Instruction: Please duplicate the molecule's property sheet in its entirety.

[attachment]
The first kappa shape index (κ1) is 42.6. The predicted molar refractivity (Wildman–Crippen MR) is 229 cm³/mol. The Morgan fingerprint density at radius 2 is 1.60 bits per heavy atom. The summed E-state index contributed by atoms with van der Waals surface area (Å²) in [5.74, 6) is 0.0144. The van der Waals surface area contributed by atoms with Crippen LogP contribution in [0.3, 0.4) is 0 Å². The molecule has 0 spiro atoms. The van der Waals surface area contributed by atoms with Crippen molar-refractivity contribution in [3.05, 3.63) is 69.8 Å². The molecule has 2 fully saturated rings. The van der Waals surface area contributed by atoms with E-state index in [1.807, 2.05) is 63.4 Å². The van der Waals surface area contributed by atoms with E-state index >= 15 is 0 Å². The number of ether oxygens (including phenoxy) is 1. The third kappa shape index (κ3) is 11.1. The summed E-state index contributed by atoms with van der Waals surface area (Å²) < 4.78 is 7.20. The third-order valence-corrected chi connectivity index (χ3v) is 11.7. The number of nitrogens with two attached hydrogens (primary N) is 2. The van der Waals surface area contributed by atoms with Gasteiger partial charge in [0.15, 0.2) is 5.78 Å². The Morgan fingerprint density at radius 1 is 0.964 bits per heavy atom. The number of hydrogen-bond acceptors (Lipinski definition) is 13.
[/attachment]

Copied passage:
The first kappa shape index (κ1) is 42.6. The predicted molar refractivity (Wildman–Crippen MR) is 229 cm³/mol. The Morgan fingerprint density at radius 2 is 1.60 bits per heavy atom. The summed E-state index contributed by atoms with van der Waals surface area (Å²) in [5.74, 6) is 0.0144. The van der Waals surface area contributed by atoms with Crippen LogP contribution in [0.3, 0.4) is 0 Å². The molecule has 0 spiro atoms. The van der Waals surface area contributed by atoms with Crippen molar-refractivity contribution in [3.05, 3.63) is 69.8 Å². The molecule has 2 fully saturated rings. The van der Waals surface area contributed by atoms with E-state index in [1.807, 2.05) is 63.4 Å². The van der Waals surface area contributed by atoms with E-state index >= 15 is 0 Å². The number of ether oxygens (including phenoxy) is 1. The third kappa shape index (κ3) is 11.1. The summed E-state index contributed by atoms with van der Waals surface area (Å²) < 4.78 is 7.20. The third-order valence-corrected chi connectivity index (χ3v) is 11.7. The number of nitrogens with two attached hydrogens (primary N) is 2. The van der Waals surface area contributed by atoms with Gasteiger partial charge in [0.15, 0.2) is 5.78 Å². The Morgan fingerprint density at radius 1 is 0.964 bits per heavy atom. The number of hydrogen-bond acceptors (Lipinski definition) is 13.